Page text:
Parts Cleaning

Taking Care of an Industrial Parts Washer

Proper parts washer maintenance is key to a long life for the system and reliable parts washing.


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Sugino parts washer saying

Pssst. Hey, it’s me, your parts washer. Can we talk for a minute?

You ask me to do a lot for your manufacturing process, but there are a few things you can do for me in return that will help me give you the best cleaning process possible. In the words of Rodney Dangerfield, “I don’t get no respect.” It’s time we have a chat and fix that. By paying attention to a few simple matters, you can ensure I will give you years of effective and sustainable cleaning. For starters, feed me with good quality water. Water that is too hard makes my plumbing clog up over time. A good water treatment system for charge and makeup water will extend the life of my plumbing from the tank all the way out to my spray nozzles. My wash bath heaters will thank you, too.

A good relationship is often about chemistry. If you do not have a chemistry program in place, get one. It can help with the proper chemistry for the water you have, the part materials you are cleaning and the contaminants you are washing off. A good dosing system helps a lot to put the proper amount of chemistry in when you add water to my bath. I also highly recommend that you check (titrate) the wash bath chemistry levels on a frequent basis to ensure consistency in your cleaning process.

Let’s keep it clean. Depending on the type of fluid contaminants — such as oils and coolants — that you’re asking me to clean off your parts, you will need to change my wash bath on a regular basis. Oils will float and can be separated and removed from my bath. But some coolants or other fluids are water-soluble and mix into the wash bath. Many of these fluids have a form of sugars in them, and bacteria love sugars. Couple that with a hot, steamy environment in my tank and you can see why I start to stink after a bit. Biocides help for a while, but changing my bath water is the best way to eliminate these odors.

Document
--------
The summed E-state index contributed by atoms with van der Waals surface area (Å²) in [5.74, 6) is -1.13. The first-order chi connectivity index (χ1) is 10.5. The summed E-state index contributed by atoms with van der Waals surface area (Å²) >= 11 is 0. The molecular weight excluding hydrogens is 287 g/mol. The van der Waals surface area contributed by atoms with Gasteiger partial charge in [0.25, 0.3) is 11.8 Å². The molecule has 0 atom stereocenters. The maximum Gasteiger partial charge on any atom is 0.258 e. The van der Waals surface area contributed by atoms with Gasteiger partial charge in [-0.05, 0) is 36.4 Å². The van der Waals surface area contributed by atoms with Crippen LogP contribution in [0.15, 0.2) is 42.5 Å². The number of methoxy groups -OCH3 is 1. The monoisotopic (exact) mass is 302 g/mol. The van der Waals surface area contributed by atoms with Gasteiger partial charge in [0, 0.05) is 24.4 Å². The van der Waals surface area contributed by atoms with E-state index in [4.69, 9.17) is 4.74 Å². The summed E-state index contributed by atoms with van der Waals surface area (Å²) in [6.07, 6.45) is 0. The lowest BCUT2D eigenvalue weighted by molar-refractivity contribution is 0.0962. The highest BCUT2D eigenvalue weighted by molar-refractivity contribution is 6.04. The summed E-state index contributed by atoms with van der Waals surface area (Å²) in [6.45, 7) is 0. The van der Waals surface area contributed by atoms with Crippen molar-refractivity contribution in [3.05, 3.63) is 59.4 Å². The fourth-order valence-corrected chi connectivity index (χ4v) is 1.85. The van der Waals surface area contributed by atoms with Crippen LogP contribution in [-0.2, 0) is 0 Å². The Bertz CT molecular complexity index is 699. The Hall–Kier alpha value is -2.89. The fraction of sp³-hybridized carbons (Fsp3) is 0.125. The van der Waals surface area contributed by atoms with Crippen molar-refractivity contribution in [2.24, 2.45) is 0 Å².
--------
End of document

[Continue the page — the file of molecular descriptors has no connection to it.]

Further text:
Perform a thorough clean-out of my tanks once a year to remove all the soap scum and debris, too.

Listen to my needs. I’m not high maintenance, really. Just pay attention to a few items. First, please change my water filters and air filters regularly. Check the chip basket now and then. Check my nozzles for flow, pressure and direction. Check my pumps for flow and performance. Check my wash bath heaters and replace them if they have buildup on the elements.

Clean out my blow-off area – especially the piping, hoses, nozzles and manifolds. I just washed parts for you, and you may be blowing dirty air back on them to dry.

Check my sensors, switches, e-stops and safety equipment to make sure they are working properly, not only for my safety but that of your operators, too.

Follow all the daily, weekly, monthly and annual maintenance items in my owner’s manual.

Share the responsibility. While we are talking about machine maintenance, how about my fellow machines in the production process? Give me a fighting chance to clean your parts by paying attention to those machines and process operations upstream of me. I can only do so much to clean a part and remove chips or other contaminants. I cannot fix problems caused by another machine, tooling or process failures.

How about some upgrades? Maybe I could use an oil separator, more filtration, magnetic separator or mist collector to perform better. Put on some flow meters and pressure sensors to monitor my performance.

There are processes after the cleaning that can affect the final cleanliness. Pay close attention to how parts are handled once they leave your washer and to the environment outside of the washer. I cannot keep them clean once they leave me.

Know your needs. Last, know your cleanliness specifications. Take some time to learn what they really mean in relation to your parts and the cleaning process. Understand metallic weight and particle size of residual contamination and what you can do to affect the outcome. Some materials, such as cast iron, naturally shed material no matter how much you clean. How about fibers versus metallic? Where are the fibers coming from? Are the parts oriented correctly? Is there adequate time under spray? I need the right time, heat, impingement and chemistry to get the job done.

Questions? Contact your parts washer manufacturer or service provider.

Good talk.

About the Author

Don Reeder, general manager, Sugino

Don Reeder

Don Reeder is general manager, Sugino Corp. Contact: